How to help loved ones with hearing loss on Thanksgiving


ASHA offers counseling to families of 48 million Americans with hearing loss

ROCKVILLE, MD., November 17 2021 / PRNewswire / – As many extended families prepare to reunite for their first Thanksgiving dinner since the start of the pandemic, experts in the American Speech-Language Pathology and Hearing Association (ASHA) offer tips on how to help loved ones with hearing loss participate more fully in these celebrations.

Discover the interactive multi-channel press release here:

Tips for family members

Over 48 million Americans have hearing loss. A recent national survey by ASHA and YouGov found that nearly half of American adults (46%) report having a close family member or loved one who has difficulty hearing. And although untreated hearing loss is associated with a poor quality of life as well as an increased risk for cognitive decline and dementia, depression, falls, and a host of other serious conditions, many adults do not. not seek treatment for years, if not decades, if ever. .

“While it will no doubt be a joyful time for loved ones to reconnect after missing many vacations together due to COVID-19, some may notice that a loved one has a harder time understanding or keeping up with others. the conversation – or perhaps seem more withdrawn than the last time they were together, ”said A. Lynn williams, PhD, CCC-SLP, 2021 ASHA President. “These are telltale signs of hearing loss. Families can help loved ones better enjoy important celebrations and can be an integral voice in encouraging them to seek help for their hearing loss.”

ASHA advises families to do the following to help family members with hearing difficulties:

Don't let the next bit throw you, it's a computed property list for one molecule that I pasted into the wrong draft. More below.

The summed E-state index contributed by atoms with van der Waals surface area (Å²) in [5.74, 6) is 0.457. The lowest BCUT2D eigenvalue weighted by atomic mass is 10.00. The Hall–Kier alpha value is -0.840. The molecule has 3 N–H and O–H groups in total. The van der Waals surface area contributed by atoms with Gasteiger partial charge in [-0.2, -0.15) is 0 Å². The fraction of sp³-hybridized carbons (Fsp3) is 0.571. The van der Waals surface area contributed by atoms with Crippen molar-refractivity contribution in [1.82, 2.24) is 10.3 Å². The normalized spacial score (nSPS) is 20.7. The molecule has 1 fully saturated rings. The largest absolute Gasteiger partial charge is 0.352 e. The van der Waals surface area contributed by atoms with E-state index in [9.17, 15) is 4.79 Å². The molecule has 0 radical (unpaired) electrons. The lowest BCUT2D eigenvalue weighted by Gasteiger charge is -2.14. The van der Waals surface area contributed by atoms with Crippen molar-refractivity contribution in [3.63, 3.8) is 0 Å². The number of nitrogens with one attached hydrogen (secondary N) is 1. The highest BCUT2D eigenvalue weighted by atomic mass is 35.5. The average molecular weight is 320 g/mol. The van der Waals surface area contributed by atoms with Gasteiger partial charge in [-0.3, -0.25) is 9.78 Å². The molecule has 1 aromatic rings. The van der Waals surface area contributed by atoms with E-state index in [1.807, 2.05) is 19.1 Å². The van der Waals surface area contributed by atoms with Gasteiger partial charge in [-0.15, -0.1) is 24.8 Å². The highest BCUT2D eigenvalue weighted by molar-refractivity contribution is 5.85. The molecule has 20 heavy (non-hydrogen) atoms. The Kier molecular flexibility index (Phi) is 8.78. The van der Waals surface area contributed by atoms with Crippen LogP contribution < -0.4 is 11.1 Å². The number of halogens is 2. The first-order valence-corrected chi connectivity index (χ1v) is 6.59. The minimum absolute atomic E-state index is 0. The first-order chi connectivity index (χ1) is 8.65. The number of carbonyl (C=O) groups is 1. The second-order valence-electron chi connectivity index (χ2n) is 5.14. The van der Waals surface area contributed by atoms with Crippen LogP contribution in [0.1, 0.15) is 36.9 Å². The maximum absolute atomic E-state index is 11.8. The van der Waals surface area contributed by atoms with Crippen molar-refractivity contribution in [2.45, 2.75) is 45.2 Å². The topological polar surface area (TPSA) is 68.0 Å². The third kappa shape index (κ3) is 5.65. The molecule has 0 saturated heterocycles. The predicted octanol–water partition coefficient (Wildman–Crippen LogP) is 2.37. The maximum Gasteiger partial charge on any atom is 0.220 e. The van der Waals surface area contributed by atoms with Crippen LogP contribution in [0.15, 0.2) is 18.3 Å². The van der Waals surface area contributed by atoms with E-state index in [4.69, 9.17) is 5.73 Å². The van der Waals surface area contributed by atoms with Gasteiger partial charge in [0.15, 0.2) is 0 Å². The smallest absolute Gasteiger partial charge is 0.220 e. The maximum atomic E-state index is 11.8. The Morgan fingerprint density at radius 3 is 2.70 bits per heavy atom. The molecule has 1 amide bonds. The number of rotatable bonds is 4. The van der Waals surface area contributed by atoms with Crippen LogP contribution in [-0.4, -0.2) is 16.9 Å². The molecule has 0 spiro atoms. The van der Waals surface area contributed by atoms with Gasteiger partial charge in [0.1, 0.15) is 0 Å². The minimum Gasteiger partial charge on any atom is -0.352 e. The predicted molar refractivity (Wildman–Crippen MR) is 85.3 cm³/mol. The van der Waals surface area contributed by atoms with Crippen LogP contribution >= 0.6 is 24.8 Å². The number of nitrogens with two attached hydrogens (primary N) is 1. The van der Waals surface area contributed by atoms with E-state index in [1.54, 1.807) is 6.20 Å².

• Reduce background noise. Competing noise from the television or radio can make hearing more difficult.

  • Take turns while talking. It can be difficult to follow the conversation when several people are talking at the same time. Encourage everyone to adopt this practice.

  • Speak clearly, but don’t yell. Louder isn’t necessarily clearer, and no one likes to be yelled at when they’re trying to have fun.

  • Face your loved one directly as you speak. Do not turn your back on the person you are talking to and do not shout from another room. People often need to see your lips and facial expressions to understand what you are saying.

  • Use good lighting. A dark room will limit the visual cues (for example, mouth movements) that people with hearing loss often use to help them read what someone is saying.

  • Be patient. Try not to get angry if you have to repeat your message. If someone doesn’t understand you the first time around, rephrase what you said. Don’t give up on communicating!

  • Place guests strategically. Organize the dinner table with the conversation in mind. Sit the hearing impaired person next to someone who will help them stay involved.

  • Understand the impact of masks. Some family members may choose to wear masks while not actively eating. While masks are an important protective measure against COVID-19, they can dampen sound and make communication more difficult. Find tips to help you here.

  • Learn the signs of hearing loss. These include turning up the volume on the television beyond what is comfortable for others, requiring frequent repetition of speech, and appearing irritable or withdrawn.

  • Encourage your loved one to seek help. A person might not think their hearing is so bad. But many people underestimate their level of hearing loss. Be gentle but persistent. Let them know that you are worried, that treatment can greatly improve their life, and that you can help them.

Act now on hearing
At first, family members and friends can visit There they will find information about the signs of hearing loss, treatment options, and how certified audiologists can help.

Media contact: Francine Pierson, ASHA, [email protected] and 301-296-8715



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SOURCE American Speech-Language-Hearing Association (ASHA)

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